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Living in the Whirlwind of ADHD

SPC Programs & Events, Uncategorized

by Ashlee Barber

Imagine trying to do something tedious like a homework assignment while all of your senses are busy doing something entirely different like listening to the radio, the television, a jackhammer being used, and hearing hundreds of voices simultaneously without any break or relief. All of these may be disregarded with the proper mindset, according to society. Individuals with Attention Deficit/Hyperactivity Disorder (ADHD) are unable to block these distractions from their minds, ultimately making simple tasks all the more difficult.

Most individuals think of rowdy kids who can’t sit still when they think of ADHD. But the fact is that symptoms of ADHD linger into adulthood, producing difficulties to succeed in today’s fast-paced, hustle-bustle world. ADHD behaviors are not simply caused by lack of discipline or are figments of people’s imagination; it is a permanent disorder which occurs from birth or the first months of the developmental stage of an individual. Society demands individuals work in an efficient manner; those who are suffering with ADHD are struggling to catch up with the pace because of their deficiency.

People suffering from ADHD spends most of their day in their heads, which can seem filled to the brim with tens of thousands of often unrelated thoughts ranging from random observations about color of the carpet to musings on the truth of consciousness. All of these thoughts together speed through the mind at an outrageous rate; they can be crippling, debilitating, and completely freeze someone in his or her tracks. The thoughts worth further consideration often do not receive the time they deserve and are pushed out by the new incongruous or tangential ideas.

An individual only requires at least six symptoms from one of the lists below to be considered ADD or ADHD. You need at least six of the inattentive symptoms, and at least six of the hyperactive/impulsive symptoms to be considered the combined-type ADHD. The symptoms are:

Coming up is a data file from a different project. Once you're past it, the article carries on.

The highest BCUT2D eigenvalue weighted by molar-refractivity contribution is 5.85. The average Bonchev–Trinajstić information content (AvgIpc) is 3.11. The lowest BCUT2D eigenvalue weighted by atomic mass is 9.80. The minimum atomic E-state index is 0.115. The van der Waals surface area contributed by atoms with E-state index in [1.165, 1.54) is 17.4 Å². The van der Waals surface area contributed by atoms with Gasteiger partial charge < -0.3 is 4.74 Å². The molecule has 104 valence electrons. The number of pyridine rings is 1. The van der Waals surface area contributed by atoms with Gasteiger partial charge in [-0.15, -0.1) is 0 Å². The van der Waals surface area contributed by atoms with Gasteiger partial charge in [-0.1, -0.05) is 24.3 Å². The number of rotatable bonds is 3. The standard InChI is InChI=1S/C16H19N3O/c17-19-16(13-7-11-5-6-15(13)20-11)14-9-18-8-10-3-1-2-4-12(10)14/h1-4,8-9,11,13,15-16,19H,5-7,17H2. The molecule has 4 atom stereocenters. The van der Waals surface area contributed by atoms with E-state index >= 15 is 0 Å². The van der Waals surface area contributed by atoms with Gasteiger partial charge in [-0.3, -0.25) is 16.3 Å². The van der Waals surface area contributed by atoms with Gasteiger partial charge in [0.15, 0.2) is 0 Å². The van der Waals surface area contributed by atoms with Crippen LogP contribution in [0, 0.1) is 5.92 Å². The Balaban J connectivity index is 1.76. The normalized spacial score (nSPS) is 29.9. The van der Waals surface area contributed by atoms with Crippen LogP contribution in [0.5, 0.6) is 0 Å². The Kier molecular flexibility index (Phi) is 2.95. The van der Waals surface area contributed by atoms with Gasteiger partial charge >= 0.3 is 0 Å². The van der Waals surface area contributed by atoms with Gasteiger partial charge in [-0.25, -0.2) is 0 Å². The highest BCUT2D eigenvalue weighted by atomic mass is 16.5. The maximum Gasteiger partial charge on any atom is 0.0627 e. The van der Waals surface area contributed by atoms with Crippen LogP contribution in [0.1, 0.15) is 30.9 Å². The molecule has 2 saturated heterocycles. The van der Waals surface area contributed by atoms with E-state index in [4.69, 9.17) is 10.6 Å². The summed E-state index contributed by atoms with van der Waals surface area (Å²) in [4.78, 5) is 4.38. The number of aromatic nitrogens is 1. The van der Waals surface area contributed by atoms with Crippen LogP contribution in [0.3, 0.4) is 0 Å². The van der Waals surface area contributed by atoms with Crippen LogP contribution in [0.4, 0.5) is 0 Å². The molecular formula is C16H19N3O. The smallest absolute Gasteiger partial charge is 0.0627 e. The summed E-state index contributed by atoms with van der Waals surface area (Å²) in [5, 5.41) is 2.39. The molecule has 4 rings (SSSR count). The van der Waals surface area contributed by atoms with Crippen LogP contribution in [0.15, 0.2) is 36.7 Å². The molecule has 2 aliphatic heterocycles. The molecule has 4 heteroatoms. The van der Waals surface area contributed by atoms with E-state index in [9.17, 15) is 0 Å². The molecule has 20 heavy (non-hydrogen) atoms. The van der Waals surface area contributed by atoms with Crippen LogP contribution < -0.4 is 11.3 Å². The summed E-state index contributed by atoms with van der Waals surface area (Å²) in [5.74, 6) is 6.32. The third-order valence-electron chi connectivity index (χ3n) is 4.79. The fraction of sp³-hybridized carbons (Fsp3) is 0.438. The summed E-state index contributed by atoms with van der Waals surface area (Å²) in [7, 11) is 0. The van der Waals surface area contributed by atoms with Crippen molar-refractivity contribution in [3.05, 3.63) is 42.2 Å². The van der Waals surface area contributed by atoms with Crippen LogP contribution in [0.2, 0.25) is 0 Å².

Inattentive Type

  • Careless mistakes/lack of attention to details
  • Lack of sustained attention
  • Poor listener
  • Failure to follow through on tasks
  • Poor organization
  • Avoiding tasks requiring sustained mental effort
  • Losing things
  • Easily distracted
  • Forgetful in daily activities

Hyperactive/Impulsive Type

  • Fidgeting/squirming
  • Leaving seat
  • Inappropriate running/climbing
  • Difficulty with quiet activities
  • “On the go”
  • Excessive talking
  • Blurting out answers
  • Can’t wait turn
  • Intrusive

 

All individuals may show some of these behaviors at various times, however individuals with ADHD exhibit these behaviors more frequently and are more severe and disruptive whether at home, school, or in social settings. These symptoms persist into adulthood and can cause numerous impairments in social, academic, and occupational functioning.

Through the eyes of an individual who has ADHD, it’s like having a different brain altogether, not just a mood that comes and goes. It’s a constant battle. Sometimes it seems as though a thought will get “stuck” and completely block the single processor the brain possesses. Even kicking him or her in the shin will have little chance of breaking him or her out of this crippling grasp. This can last anywhere from a few seconds to hours and hours, often manifesting outwardly as depression, distraction, detachment, and even rudeness. It is difficult to imagine how the brain operates this way. Pondering this can become one of the aforementioned blocking thoughts, adding feelings of intense remorse, embarrassment, and disappointment in oneself.

Most individuals are not aware of, nor believe in, this immense struggle that occurs on a daily basis. But if you recognize any of these symptoms, see the Disability Resources office on your campus. SPC has programs that can help you!

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The Board of Trustees of St. Petersburg College affirms its equal opportunity policy in accordance with the provisions of the Florida Educational Equity Act and all other relevant state and federal laws, rules and regulations. The college will not discriminate on the basis of race, color, ethnicity, religion, sex, age, national origin, marital status, pregnancy, sexual orientation, gender identity, genetic information, or against any qualified individual with disabilities in its employment practices or in the admission and treatment of students. Recognizing that sexual harassment constitutes discrimination on the basis of sex and violates this Rule, the college will not tolerate such conduct. Should you experience such behavior, please contact Pamela Smith, the director of EA/EO/Title IX Coordinator at 727-341-3261; by mail at P.O. Box 13489, St. Petersburg, FL 33733-3489; or by email at eaeo_director@spcollege.edu.

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